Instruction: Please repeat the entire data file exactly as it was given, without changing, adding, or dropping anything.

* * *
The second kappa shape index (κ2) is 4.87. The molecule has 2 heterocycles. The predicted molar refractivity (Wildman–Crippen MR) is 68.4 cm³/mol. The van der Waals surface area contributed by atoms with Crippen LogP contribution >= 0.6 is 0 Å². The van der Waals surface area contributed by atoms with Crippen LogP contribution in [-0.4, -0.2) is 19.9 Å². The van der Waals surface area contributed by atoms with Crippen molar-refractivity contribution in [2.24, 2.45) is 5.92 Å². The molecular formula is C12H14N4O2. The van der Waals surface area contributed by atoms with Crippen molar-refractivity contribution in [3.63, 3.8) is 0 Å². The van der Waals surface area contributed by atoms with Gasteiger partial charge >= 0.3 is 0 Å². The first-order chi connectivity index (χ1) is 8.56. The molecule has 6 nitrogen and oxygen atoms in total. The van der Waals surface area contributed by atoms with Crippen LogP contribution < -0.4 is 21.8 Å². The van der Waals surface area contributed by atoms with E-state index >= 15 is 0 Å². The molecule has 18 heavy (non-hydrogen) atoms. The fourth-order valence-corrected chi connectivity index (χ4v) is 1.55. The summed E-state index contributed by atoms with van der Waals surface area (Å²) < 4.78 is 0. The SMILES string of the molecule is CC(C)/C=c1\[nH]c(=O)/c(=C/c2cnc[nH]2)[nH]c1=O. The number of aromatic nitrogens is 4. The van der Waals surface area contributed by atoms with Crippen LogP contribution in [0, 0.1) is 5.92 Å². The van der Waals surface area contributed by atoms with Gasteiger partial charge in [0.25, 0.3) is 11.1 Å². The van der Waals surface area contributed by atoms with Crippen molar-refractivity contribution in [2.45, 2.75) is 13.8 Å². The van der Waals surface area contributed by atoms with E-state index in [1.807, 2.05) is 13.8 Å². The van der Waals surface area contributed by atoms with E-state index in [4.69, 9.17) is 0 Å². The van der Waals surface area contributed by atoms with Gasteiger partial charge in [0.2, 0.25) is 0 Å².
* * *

The second kappa shape index (κ2) is 4.87. The molecule has 2 heterocycles. The predicted molar refractivity (Wildman–Crippen MR) is 68.4 cm³/mol. The van der Waals surface area contributed by atoms with Crippen LogP contribution >= 0.6 is 0 Å². The van der Waals surface area contributed by atoms with Crippen LogP contribution in [-0.4, -0.2) is 19.9 Å². The van der Waals surface area contributed by atoms with Crippen molar-refractivity contribution in [2.24, 2.45) is 5.92 Å². The molecular formula is C12H14N4O2. The van der Waals surface area contributed by atoms with Crippen molar-refractivity contribution in [3.63, 3.8) is 0 Å². The van der Waals surface area contributed by atoms with Gasteiger partial charge >= 0.3 is 0 Å². The first-order chi connectivity index (χ1) is 8.56. The molecule has 6 nitrogen and oxygen atoms in total. The van der Waals surface area contributed by atoms with Crippen LogP contribution < -0.4 is 21.8 Å². The van der Waals surface area contributed by atoms with E-state index >= 15 is 0 Å². The molecule has 18 heavy (non-hydrogen) atoms. The fourth-order valence-corrected chi connectivity index (χ4v) is 1.55. The summed E-state index contributed by atoms with van der Waals surface area (Å²) < 4.78 is 0. The SMILES string of the molecule is CC(C)/C=c1\[nH]c(=O)/c(=C/c2cnc[nH]2)[nH]c1=O. The number of aromatic nitrogens is 4. The van der Waals surface area contributed by atoms with Crippen LogP contribution in [0, 0.1) is 5.92 Å². The van der Waals surface area contributed by atoms with Gasteiger partial charge in [0.25, 0.3) is 11.1 Å². The van der Waals surface area contributed by atoms with Crippen molar-refractivity contribution in [2.45, 2.75) is 13.8 Å². The van der Waals surface area contributed by atoms with E-state index in [1.807, 2.05) is 13.8 Å². The van der Waals surface area contributed by atoms with E-state index in [4.69, 9.17) is 0 Å². The van der Waals surface area contributed by atoms with Gasteiger partial charge in [0.2, 0.25) is 0 Å².